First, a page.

The Book Industry Turned Topsy-Turvy (Again)
Customer segmentation strategy in the book industry hasn’t changed for decades, even while the rest of the industry has been up-ended. The US print book market grew 8% as measured by units in 2020, with approximately 751 million books sold. That’s approximately 2.3 print books per US person. Ebook revenues also grew in 2020, at 17% for the first 10 months of 2020.
Age-Based Customer Segmentation Strategy in Print Book Industry
Growth and size vary considerably according to age-based customer segmentation used in the industry: adult, young adult and juvenile.
For instance, year-over-year, the small young adult nonfiction segment (1% of market) grew faster than all other major segments at 38%. For both juveniles and young adults, nonfiction grew faster than fiction, in part driven by school closings. Among adults, nonfiction grew 5%, with strength in political books and books tied to social justice offsetting declines in travel books.
Book Shopping and Discovery are Changing
The age-based customer segmentation categories provide a broad starting point, along with the specific sub category, e.g., adult nonfiction (major category), travel (sub category). This approach has seemingly served the industry well for many years. Physical bookstores and libraries are typically organized in these sections.
With the impact of COVID-19 and store closures, consumer shopping behavior changed abruptly for books. According to Wired, “leisurely in-person browsing is on hiatus indefinitely.”
As one independent bookseller put it,
“We’ve switched from an events-and-browsing bookstore to a miniature mail order warehouse.”
New Approaches to Customer Segmentation Strategy are Needed for Books
Industry expert and Running Wild Press Editor Lisa Kastner notes how deeper understanding of customer segmentation strategies are needed as traditional approaches are no longer as effective.
“The old school profile of the optimal book purchaser or fan based on age range won’t cut it. This profile completely missed customer segments for categories such as fiction or memoir who may have been interested because the book was based in their hometown, or they had a similar background to the lead character. Some authors and publishers tend to think, ‘I like it, so the audience must be the same as me.’ That’s a mistake.
“What’s needed today is to spend time on a customer segmentation strategy that is tailored to the specific book. Questions like, where is the story based? What are the themes? What are the types of characters? For instance, are there LBGTQ characters? Are there people from lesser means? Are there characters suffering from PTSD? Then, marketing to organizations that would find the story engaging or beneficial, such as Veteran’s organizations, LGBTQ+ advocacy groups, and so on.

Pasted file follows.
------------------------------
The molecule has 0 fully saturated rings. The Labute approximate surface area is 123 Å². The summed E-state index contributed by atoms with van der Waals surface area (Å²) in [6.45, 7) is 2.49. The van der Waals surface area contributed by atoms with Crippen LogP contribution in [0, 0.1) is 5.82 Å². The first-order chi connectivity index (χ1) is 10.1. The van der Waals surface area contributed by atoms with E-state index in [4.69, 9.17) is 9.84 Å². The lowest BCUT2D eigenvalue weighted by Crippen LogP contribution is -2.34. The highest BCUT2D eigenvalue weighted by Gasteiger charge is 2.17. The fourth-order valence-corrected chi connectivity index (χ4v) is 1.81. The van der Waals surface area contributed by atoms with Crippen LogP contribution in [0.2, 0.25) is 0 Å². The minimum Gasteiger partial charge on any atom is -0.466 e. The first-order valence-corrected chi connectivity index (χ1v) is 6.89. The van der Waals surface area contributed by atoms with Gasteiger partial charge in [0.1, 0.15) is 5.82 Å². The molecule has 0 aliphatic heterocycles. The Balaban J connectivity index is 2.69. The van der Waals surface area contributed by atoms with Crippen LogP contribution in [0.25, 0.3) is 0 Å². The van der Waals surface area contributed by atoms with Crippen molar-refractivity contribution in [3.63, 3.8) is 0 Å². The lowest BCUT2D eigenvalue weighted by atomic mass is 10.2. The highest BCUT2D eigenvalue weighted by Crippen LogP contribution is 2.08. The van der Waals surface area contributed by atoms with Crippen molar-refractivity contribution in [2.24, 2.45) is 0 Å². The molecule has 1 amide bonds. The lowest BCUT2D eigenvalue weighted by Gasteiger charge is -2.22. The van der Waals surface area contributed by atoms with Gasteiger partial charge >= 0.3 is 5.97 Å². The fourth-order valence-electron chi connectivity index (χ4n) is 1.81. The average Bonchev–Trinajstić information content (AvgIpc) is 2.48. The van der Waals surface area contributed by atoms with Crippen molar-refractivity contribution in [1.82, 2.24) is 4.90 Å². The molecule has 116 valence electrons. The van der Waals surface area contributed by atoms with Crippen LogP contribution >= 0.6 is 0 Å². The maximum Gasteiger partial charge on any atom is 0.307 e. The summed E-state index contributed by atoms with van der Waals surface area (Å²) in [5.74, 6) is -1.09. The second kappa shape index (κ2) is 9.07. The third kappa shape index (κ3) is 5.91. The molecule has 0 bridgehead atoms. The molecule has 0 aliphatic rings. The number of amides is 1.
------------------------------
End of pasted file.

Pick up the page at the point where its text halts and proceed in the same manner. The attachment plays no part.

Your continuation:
“How people are finding out about stories and what interests them versus the past is so dramatically different. It used to be that if your book was mentioned in USA Today or on Good Morning America, that was it, the book was a success. Today, this is not the case. We still perform the standard approach, including getting reviews and blurbs and sending out press releases to those who signed up and to libraries and independent booksellers, but we need to do more. We need to demonstrate an understanding of our audience, otherwise they will ignore us.
“New customer segmentation approaches that go deeper than mass market are needed. We’re investing in a team that’s focused on operationalizing the deeper audience segmentation outreach to ensure our fans know that they are heard.”
Customer Segmentation Strategy for Books can also Consider the Heavy Purchaser
From years of work across categories at Insight to Action and The Cambridge Group, I expect that books have a strong super heavy user or purchaser segment of consumers. That is, some 10-30% of consumers account for 60-80% of the spending in the category. And, if books are like other categories, there will be heavy users who buy both print and eBooks for different need states and occasions. Focusing on these heavy readers who value books sufficiently to buy the print and online editions will likely yield additional profitable growth.
Some consumers are purchasing books out of perceived necessity, e.g., parents of school-age children purchasing nonfiction for their children. Others are choosing books as their preferred form of entertainment ahead of electronic options like online gaming or movie, TV, or other program viewing.
The book industry provides a good example of how deeper segmentation approaches are needed to identify and reach the relevant customer audiences. Traditional historical practices are no longer sufficient.